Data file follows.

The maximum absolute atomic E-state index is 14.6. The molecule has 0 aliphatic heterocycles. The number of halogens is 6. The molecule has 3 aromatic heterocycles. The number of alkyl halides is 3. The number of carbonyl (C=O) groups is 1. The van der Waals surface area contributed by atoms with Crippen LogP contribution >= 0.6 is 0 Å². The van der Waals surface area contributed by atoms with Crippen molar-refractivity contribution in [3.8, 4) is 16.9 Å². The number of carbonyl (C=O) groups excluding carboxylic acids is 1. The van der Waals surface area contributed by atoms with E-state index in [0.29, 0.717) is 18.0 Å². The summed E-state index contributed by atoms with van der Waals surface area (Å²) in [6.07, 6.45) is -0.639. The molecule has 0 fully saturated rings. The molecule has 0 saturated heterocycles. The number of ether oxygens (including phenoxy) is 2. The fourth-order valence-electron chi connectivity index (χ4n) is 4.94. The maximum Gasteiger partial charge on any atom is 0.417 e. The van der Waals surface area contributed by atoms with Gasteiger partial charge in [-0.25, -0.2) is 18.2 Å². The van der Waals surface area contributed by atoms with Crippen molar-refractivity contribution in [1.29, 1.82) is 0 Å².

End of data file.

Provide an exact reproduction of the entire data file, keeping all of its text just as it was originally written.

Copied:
The maximum absolute atomic E-state index is 14.6. The molecule has 0 aliphatic heterocycles. The number of halogens is 6. The molecule has 3 aromatic heterocycles. The number of alkyl halides is 3. The number of carbonyl (C=O) groups is 1. The van der Waals surface area contributed by atoms with Crippen LogP contribution >= 0.6 is 0 Å². The van der Waals surface area contributed by atoms with Crippen molar-refractivity contribution in [3.8, 4) is 16.9 Å². The number of carbonyl (C=O) groups excluding carboxylic acids is 1. The van der Waals surface area contributed by atoms with E-state index in [0.29, 0.717) is 18.0 Å². The summed E-state index contributed by atoms with van der Waals surface area (Å²) in [6.07, 6.45) is -0.639. The molecule has 0 fully saturated rings. The molecule has 0 saturated heterocycles. The number of ether oxygens (including phenoxy) is 2. The fourth-order valence-electron chi connectivity index (χ4n) is 4.94. The maximum Gasteiger partial charge on any atom is 0.417 e. The van der Waals surface area contributed by atoms with Gasteiger partial charge in [-0.25, -0.2) is 18.2 Å². The van der Waals surface area contributed by atoms with Crippen molar-refractivity contribution in [1.29, 1.82) is 0 Å².